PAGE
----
The Royal Family of Britain, which the government tries to sell as one of the country’s tourism attractions, spends the public money in a way which is nothing short of a disgrace.
The British public has considered a thorough and detailed review of the royal family’s finances as a long overdue, which it seems is coming true following a change in the law that allows the Members of Parliament (MPs) to take a closer look into the royals’ finances.
Now, Queen Elizabeth II and the royal family face an inquiry into their expenses which would decide whether they provide value for money to the taxpayer.
“When Prince Charles [the second in line to the throne] spends tens of thousands of pounds of public money on personal holidays without a whisper of outrage from our politicians there is clearly something wrong”, says Graham Smith, chief executive of the anti-monarchy campaign group Republic.
“It is crucial that any such investigation abandons all sense of deference for the royals and has a good hard look at how the palace is wasting taxpayers’ money”, adds Graham Smith.
Therefore, the inquiry, to be launched later this year by the House of Commons’ powerful Public Accounts Committee (PAC), will grill the Queen’s closest allies, The Independentreports.
According to the report the PAC will decide on the scope of the investigations after the National Audit Office (NAO) gets access to the Queen’s finances next month.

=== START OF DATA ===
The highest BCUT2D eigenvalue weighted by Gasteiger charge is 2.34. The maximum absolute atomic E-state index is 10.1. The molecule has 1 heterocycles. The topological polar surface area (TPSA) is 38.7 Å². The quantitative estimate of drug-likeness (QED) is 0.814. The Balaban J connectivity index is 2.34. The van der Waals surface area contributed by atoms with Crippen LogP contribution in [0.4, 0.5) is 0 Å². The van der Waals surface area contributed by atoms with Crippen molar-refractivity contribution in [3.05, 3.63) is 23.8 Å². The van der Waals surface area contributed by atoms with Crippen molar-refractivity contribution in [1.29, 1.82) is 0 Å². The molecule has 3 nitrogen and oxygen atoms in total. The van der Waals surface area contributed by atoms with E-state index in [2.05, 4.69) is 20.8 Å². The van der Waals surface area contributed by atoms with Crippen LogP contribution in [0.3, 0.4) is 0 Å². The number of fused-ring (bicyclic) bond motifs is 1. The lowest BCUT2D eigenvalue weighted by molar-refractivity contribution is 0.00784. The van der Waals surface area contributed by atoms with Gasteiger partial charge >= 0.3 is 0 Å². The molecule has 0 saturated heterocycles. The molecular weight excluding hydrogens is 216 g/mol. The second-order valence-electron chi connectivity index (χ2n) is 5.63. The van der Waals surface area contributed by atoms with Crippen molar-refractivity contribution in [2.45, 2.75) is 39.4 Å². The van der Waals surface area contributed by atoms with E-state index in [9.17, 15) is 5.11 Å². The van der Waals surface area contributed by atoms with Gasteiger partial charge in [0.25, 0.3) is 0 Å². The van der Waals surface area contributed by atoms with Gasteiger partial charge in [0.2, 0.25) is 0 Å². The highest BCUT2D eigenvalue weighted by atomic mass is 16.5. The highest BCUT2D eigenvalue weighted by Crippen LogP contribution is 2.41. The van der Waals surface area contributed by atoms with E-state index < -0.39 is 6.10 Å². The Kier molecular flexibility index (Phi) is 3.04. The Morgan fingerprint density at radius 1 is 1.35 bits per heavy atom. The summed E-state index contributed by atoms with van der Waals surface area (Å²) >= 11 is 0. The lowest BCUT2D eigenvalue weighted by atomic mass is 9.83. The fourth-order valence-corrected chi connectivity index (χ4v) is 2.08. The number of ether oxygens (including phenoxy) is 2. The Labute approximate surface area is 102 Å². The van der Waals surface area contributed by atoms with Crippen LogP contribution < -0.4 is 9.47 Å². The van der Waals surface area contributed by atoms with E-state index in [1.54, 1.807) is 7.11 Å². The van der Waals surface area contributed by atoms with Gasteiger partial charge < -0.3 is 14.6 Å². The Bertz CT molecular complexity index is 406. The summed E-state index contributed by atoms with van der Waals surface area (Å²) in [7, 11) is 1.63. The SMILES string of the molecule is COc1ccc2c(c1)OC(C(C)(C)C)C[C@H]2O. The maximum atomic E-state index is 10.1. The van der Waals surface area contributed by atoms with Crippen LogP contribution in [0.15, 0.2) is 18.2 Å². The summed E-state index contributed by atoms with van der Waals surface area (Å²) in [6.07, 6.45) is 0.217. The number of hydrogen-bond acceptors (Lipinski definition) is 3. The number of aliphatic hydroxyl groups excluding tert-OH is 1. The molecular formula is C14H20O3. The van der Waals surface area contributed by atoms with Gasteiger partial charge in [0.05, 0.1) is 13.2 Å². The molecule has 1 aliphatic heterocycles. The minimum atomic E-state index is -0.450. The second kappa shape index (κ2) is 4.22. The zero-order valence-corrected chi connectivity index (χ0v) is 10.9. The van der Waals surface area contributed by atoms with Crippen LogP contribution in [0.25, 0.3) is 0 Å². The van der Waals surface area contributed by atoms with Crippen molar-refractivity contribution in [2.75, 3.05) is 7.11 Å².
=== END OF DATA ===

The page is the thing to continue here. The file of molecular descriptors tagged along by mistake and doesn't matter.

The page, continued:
The NAO is to prepare a report on the Queen’s finances that will be the basis for the PAC’s further action, deemed to include calling palace officials before the Commons to explain on their finances.
“[Committee chairperson] Margaret [Hodge] wants to do it – but obviously it’s got to be a decision of the whole committee,” the paper quoted a source as saying.
Republic says it has been pushing for greater scrutiny of royal costs – estimated by the group to be over £200million a year – and has recently written to the PAC chair Margaret Hodge calling for an investigation into Prince Charles’s tax avoidance.
“The issue of tax must also be thoroughly investigated – it is not acceptable that the Queen and her eldest son are exempt from the same tax regimes as the rest of us”, said the chief executive of the Republic.
Some of the spending to be scrutinized are expected to be the royal transport costs including the Royal Train and the Royal Flight, the royals’ entertainment and the upkeep of palaces.
This also includes the Royal Estate assets including Regent Street in London, Ascot racecourse and Windsor Great Park, 265,000 acres of farmland, as well as Britain’s national seabed stretching out 12 nautical miles around the country.
However, it could be a hard question to answer whether the royals are worth the money they spend irrespective of its easiness to audit their expenses.
For example, the Queen will receive £36.1million in April to fund official duties. The sum enjoys a 16 percent increase on the £31million paid by taxpayers last year.
Despite the coalition government’s crippling austerity measures and savage spending cuts, the amount of taxpayer’s funds going to the royal family has increased last year.
Meanwhile, campaigners say it’s time the Treasury take steps to close down this well entrenched tax avoidance scheme and tell the royals they can no longer enjoy privileged tax status.